Creativity is something most adults think they don’t have to “deal with” after we grow up. But working as a creative in an agency allows you to cultivate your creativity and keep building on it.
In other words, you get to act like a child and it’s totally OK.
The Doors are Open
A lot of jobs out there require certain credentials—or at least employers think they’re so necessary that you have to have them to even get considered.
Advertising is different. Your resume doesn’t really matter. What matters is your book: which is a collection of the work you’ve created that shows how you think and what you’ve contributed in the past.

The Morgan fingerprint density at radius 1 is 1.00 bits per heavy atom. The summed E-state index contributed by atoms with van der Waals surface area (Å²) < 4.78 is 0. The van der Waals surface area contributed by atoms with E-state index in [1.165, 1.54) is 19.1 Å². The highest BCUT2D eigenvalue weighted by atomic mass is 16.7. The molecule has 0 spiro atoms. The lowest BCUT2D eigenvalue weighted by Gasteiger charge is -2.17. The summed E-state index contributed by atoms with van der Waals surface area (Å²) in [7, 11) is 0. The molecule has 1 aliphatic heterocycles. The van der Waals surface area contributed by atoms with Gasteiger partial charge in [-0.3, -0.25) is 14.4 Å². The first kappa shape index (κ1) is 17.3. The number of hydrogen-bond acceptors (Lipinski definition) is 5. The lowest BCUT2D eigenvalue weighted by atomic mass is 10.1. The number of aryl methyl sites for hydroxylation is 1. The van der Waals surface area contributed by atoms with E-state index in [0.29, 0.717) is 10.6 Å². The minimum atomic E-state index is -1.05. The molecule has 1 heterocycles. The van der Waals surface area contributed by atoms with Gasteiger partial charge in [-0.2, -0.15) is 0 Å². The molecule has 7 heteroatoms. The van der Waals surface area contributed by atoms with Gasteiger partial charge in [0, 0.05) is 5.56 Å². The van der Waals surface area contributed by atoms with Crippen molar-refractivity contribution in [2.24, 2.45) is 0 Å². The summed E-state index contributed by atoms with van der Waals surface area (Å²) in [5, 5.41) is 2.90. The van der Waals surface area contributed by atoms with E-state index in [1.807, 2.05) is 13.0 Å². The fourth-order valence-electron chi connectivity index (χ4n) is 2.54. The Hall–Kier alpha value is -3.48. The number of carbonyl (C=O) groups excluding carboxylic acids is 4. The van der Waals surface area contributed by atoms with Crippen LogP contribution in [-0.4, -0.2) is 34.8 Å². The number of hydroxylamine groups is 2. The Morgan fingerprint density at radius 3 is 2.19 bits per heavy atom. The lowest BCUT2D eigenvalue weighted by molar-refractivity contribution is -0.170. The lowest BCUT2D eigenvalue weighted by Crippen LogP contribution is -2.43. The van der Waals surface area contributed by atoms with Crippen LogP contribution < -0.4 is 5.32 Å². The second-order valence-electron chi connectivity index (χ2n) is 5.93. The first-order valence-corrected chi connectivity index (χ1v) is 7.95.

People from all kinds of backgrounds eventually land at agencies because they’re creative and show that in their book. It doesn’t matter if your degree is in accounting or if you drove a cab for six years and don’t have a college degree.
If you’re good, you’ll get a job. And there’s something fair and good about a system like that.
I’m not sure why so many fun people are drawn to this field (it’s probably the creativity part of it), but you’ll run into a lot of very different types of people. Some are jerks, some are very nice, and some will hate their job with a passion every single day of their long careers.
But all of them like to have fun. And going to work in an environment where people are exercising their creative muscles AND having fun doing it is a singular experience. The less like work your job starts to feel, the more you should consider yourself lucky.
And oftentimes, there’s beer, lots of it.
You’ll Learn a Lot